If like me you want to build what in effect is a library of favourite or inspiring images then rather than bookmark the page, which just gets lost with the multitude of bookmarks already created, simply 'Pin it'. As I said at the outset a highly useful site and one which I will refer to on a regular basis.

If you want to sign up and create a Pinterest account then click here.

My own Pinterest account is alanrfrost and can be found here.

I will also add the 'PinIt' button to my own photography website, as there might be one or two people out there who would like to 'pin' one of my images to their account. Much to my surprise I discovered by chance that one or two already have!

Happy Pinning!!

Friday, 18 April 2014

Down on the farm

We have recently acquired a cocker spaniel puppy called 'Watson' who is now 15 weeks old. We are taking him to training classes in a barn on a farm near to where we live. On a previous visit I noticed a couple of possible images worth taking, so at the last session I took my camera with me and took a few photos before we left. I must admit I got some strange looks from some of the other dog owners but photographers are known for taking shots of subjects which most people would simply pass by without a second look.

Hay trailer
The Hay Trailer

For those of you who read this blog regularly you will know that I very much enjoy and admire the work of Chris Tancock, who describes himself as a rural documentary photographer. Like him, I too am drawn to farms, their buildings, the machinery, the livestock and in many cases to the dereliction, where all manner of things both large and small are left lying round, probably for months if not for years. Whether or not these two images document 'life on the farm' I don't know but in my opinion they do begin to tell a story.

Dog Barn parking
Dog Barn Parking

The two images in this entry were both processed using Silver Efex Pro2. In fact I created a custom preset after processing the first image which I then applied to the second shot, to give some consistency to the appearance of the two photographs. I have saved the preset as I think  it works well for this type of image and I shall certainly be taking some more shots of this type in the future. They might not be to everyones taste but they appeal to me and I think that's what really matters.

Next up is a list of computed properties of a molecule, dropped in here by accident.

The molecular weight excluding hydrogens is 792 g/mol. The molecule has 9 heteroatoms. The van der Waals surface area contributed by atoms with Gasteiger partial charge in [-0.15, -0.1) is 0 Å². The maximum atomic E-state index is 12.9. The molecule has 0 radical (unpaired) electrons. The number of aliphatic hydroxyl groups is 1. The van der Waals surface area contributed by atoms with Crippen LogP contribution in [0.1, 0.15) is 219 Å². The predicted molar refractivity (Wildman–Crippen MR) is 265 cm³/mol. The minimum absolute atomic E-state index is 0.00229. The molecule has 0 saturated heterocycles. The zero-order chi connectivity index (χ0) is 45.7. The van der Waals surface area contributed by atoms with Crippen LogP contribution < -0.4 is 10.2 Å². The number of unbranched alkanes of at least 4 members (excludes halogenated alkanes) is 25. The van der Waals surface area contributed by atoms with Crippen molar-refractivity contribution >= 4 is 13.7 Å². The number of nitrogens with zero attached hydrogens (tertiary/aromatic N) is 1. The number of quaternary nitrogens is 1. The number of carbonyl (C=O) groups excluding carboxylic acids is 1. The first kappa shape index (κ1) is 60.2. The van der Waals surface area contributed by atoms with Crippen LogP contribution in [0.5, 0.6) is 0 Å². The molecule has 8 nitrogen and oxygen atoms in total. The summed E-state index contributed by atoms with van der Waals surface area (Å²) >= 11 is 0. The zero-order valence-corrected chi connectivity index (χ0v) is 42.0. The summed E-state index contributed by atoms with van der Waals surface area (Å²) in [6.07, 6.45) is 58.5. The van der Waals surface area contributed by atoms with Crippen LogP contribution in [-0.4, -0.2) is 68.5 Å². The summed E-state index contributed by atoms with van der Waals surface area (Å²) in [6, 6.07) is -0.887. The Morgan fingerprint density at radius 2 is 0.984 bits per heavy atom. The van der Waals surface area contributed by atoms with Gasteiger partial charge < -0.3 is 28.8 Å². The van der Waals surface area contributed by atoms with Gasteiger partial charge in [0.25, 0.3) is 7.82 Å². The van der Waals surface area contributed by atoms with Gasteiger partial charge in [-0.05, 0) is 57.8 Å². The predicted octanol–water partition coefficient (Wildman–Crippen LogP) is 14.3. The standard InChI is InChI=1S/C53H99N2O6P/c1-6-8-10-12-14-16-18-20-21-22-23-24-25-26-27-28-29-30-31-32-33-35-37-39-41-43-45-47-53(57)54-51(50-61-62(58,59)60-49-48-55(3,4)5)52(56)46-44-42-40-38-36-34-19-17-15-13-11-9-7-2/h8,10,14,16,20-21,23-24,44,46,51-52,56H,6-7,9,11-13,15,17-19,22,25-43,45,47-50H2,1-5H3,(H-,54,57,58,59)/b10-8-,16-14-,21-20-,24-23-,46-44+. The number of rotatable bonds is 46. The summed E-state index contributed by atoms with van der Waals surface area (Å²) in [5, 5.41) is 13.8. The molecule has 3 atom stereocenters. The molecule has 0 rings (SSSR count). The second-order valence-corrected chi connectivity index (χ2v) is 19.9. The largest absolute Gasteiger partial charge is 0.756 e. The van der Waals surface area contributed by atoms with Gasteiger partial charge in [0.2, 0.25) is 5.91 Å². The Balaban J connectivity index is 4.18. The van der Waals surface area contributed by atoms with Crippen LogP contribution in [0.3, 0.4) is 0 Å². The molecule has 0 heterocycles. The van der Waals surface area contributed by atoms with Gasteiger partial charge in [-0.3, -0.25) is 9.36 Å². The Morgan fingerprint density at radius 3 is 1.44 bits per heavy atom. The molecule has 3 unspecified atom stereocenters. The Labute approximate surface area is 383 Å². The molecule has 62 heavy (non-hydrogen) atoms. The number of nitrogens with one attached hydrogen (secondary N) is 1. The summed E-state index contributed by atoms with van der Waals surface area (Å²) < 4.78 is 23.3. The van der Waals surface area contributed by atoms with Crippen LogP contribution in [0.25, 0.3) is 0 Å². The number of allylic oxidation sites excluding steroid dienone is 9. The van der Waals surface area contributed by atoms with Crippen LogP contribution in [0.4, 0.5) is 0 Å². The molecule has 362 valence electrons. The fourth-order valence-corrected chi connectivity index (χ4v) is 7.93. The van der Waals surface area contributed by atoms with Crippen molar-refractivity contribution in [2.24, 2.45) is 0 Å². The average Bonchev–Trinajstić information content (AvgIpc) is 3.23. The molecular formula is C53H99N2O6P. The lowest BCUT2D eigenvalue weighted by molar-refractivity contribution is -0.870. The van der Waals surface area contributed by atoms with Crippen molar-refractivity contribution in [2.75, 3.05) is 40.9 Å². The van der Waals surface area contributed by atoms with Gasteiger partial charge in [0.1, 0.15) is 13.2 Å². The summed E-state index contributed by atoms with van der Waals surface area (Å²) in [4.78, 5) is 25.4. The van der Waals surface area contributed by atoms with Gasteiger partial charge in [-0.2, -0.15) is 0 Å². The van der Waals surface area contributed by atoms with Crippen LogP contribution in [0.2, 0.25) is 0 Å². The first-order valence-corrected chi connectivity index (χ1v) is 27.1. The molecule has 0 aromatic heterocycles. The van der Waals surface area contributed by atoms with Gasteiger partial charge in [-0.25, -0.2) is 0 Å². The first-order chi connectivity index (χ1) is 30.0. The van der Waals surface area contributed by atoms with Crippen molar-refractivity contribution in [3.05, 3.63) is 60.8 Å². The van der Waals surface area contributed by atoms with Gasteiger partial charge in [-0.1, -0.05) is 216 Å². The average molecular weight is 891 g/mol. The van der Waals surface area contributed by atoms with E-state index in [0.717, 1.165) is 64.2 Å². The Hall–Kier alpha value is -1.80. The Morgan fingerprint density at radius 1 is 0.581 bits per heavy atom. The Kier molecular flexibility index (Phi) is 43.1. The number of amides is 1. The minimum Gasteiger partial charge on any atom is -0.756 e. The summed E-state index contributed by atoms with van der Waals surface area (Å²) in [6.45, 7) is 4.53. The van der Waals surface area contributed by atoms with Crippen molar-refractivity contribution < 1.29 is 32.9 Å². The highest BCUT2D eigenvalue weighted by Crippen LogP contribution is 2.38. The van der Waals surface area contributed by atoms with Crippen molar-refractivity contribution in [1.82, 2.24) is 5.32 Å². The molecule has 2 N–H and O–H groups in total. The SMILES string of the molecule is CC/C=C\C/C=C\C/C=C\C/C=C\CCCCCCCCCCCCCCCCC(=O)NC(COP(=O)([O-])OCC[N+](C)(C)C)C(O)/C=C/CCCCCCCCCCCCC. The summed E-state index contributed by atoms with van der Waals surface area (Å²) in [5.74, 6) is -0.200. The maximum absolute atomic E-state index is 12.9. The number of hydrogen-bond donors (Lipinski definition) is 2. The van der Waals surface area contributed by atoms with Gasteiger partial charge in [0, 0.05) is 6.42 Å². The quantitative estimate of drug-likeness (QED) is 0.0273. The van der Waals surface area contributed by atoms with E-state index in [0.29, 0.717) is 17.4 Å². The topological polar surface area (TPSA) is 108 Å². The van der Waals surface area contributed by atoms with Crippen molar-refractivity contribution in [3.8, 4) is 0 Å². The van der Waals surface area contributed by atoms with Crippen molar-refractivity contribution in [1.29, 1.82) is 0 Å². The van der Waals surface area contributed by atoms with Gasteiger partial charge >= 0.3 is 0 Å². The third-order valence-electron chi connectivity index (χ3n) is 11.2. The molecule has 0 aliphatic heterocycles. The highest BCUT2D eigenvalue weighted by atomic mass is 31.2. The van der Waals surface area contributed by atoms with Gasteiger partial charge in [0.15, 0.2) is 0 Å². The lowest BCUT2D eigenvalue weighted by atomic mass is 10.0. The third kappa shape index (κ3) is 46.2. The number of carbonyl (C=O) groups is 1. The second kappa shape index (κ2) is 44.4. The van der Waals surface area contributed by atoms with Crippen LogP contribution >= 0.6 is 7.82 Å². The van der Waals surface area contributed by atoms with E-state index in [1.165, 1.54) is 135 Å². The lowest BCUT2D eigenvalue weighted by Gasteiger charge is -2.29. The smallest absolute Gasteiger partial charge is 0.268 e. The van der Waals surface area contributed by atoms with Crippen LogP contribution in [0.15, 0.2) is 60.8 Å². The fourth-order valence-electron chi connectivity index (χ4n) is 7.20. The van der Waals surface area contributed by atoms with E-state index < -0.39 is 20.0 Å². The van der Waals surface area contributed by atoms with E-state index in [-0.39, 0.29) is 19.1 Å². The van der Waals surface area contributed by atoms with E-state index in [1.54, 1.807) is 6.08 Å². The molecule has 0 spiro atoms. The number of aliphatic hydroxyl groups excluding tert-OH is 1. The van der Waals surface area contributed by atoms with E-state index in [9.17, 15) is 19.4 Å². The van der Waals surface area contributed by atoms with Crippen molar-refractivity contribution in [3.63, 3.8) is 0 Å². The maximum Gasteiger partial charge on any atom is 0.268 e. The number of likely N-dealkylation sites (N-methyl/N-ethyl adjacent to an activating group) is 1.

Friday, 11 April 2014

Looking through the archives again…..another fence in the dunes.

Fence in the dunes
Fence in the Dunes

In my last post I went back in time to 2012 when I enjoyed a very pleasant afternoon taking some photographs at East Head in West Wittering along the Sussex Coast. At that particular time I was still using my Nikon D90, which I guess was my first serious or shall we say semi serious camera. A very capable DSLR with a cropped APS-C sensor. It has now been sold in favour of my Olympus micro four thirds system. Which in itself is still only an enthusiasts camera, although there are now a number of professionals who are happily using the Olympus EM1 and some of the best lenses available for this format. I am lucky enough to be using the EM1 and have done so since the early part of the year and although I really don't feel I put it to the test I have been delighted with the results so far.

Anyway back to the reason for this entry and another image taken at East Head. I had previously dismissed this image, but two years down the road I like to think my processing skills have improved and the result is displayed at the start of the entry. Like so many of my images this was processed in Lightroom 5 and Silver Efex Pro. As opposed to a straight black and white conversion this photo has a 'coffee tone' added in Silver Efex, which gives a warmer feel I think it works on this occasion.  I hope you like it.